"What I wanna do today, three days late, is to thank the people of Iowa for the very strong victory they gave us for the caucuses Monday night," Sanders said.
He acknowledged he was disappointed to be making the declaration to reporters at a campaign office in a strip mall in New Hampshire, instead of to voters in Iowa, but suggested that it was the right move compared to rival Pete Buttigieg, who made his own declaration of victory in Iowa on Monday night, before any results had been released.
So far, 97 percent of Iowa caucus results have been released. NBC News has not called a winner in the contest.
As of Thursday morning, Buttigieg, the former mayor of South Bend, Indiana, was clinging to the narrowest of leads with 26.2 percent and Sanders at 26 percent. Sen. Elizabeth Warren, D-Mass., was running behind the pair of leaders at 18.2 percent. Former Vice President Joe Biden had 15.8 percent, Sen. Amy Klobuchar, D-Minn., was at 12.2 percent and other candidates were in low single digits.
Iowa Democratic caucus results are not actual votes cast. The percentages, based on partial returns of the estimated number of state convention delegates won by each candidate through the caucus process, are known as state delegate equivalents.
In a different measure, voters' initial candidate preference at the caucuses, Sanders had 24.7 percent, or 42,672 votes, and Buttigieg took 21.3 percent, or 36,718 votes.
"When 6,000 more people come out for you than your nearest opponent, we here in northern New England call that a victory," the Vermont independent said.
In yet another measure, voters' reallocated preference, Sanders had 26.5 percent, or 44,753 votes, and Buttigieg had 25 percent, or 42,235 votes.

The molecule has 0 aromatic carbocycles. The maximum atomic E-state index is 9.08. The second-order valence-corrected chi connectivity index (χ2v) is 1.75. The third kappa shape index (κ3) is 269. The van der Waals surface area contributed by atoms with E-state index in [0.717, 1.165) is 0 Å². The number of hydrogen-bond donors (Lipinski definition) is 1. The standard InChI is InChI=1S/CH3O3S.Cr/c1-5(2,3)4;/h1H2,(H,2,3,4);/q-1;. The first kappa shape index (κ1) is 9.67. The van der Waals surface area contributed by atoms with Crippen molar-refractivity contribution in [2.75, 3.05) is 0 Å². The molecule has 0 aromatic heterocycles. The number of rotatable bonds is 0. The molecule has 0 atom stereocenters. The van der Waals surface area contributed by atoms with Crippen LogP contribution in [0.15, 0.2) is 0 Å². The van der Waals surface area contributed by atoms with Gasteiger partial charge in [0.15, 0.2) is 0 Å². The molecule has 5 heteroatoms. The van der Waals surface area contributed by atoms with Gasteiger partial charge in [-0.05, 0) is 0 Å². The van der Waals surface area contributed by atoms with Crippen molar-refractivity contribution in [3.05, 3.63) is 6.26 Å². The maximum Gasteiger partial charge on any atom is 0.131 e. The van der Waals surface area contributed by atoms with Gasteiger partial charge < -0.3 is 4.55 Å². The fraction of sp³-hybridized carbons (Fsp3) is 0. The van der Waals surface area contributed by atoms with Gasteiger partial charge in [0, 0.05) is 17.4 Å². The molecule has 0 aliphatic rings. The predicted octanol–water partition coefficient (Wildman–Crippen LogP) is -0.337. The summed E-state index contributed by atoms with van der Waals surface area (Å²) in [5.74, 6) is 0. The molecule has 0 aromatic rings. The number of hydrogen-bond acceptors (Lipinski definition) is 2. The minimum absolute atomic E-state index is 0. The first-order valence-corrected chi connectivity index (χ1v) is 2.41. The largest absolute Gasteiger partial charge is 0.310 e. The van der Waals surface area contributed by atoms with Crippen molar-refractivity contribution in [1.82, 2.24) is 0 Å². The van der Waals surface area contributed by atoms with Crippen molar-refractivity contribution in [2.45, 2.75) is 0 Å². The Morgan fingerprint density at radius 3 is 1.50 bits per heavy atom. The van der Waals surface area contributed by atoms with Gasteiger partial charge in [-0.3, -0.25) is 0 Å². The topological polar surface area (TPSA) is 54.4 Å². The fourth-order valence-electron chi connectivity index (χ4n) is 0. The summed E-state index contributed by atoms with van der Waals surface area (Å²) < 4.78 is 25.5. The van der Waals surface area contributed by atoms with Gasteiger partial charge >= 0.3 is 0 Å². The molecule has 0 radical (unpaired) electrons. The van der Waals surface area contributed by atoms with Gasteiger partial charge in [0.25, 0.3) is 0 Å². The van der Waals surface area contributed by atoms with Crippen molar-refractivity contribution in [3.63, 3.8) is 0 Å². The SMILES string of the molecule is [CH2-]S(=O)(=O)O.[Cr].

The reallocated preference is the raw tally taken after the caucus process known as realignment. If a caucusgoer's initial candidate preference did not receive enough support to meet the precinct location's viability threshold (15 percent in most caucus locations), the caucusgoer is allowed to shift his or her support — or realign — to another candidate who did attain viability.
Sanders would not call for a recanvass of the results, as Democratic National Committee Chair Tom Perez did in a tweet Thursday.
Sanders blasted the Iowa Democratic Party, calling the delay an "outrage," but did not go as far as to call for an end to Iowa’s special first-in-the-nation status as a whole.
"I think what has happened with the Iowa Democratic Party is an outrage," Sanders said. "That they were that unprepared, that they put forth such a complicated process, relied on untested technology."
Sanders was pressed by reporters on why he is declaring victory now, instead of waiting for the full results to be made public.
"I would hope given the fact that we have waited three days, and now there is the talk of another recount, you know, maybe we might want the decisions of the Iowa caucus before the November election," Sanders said dryly.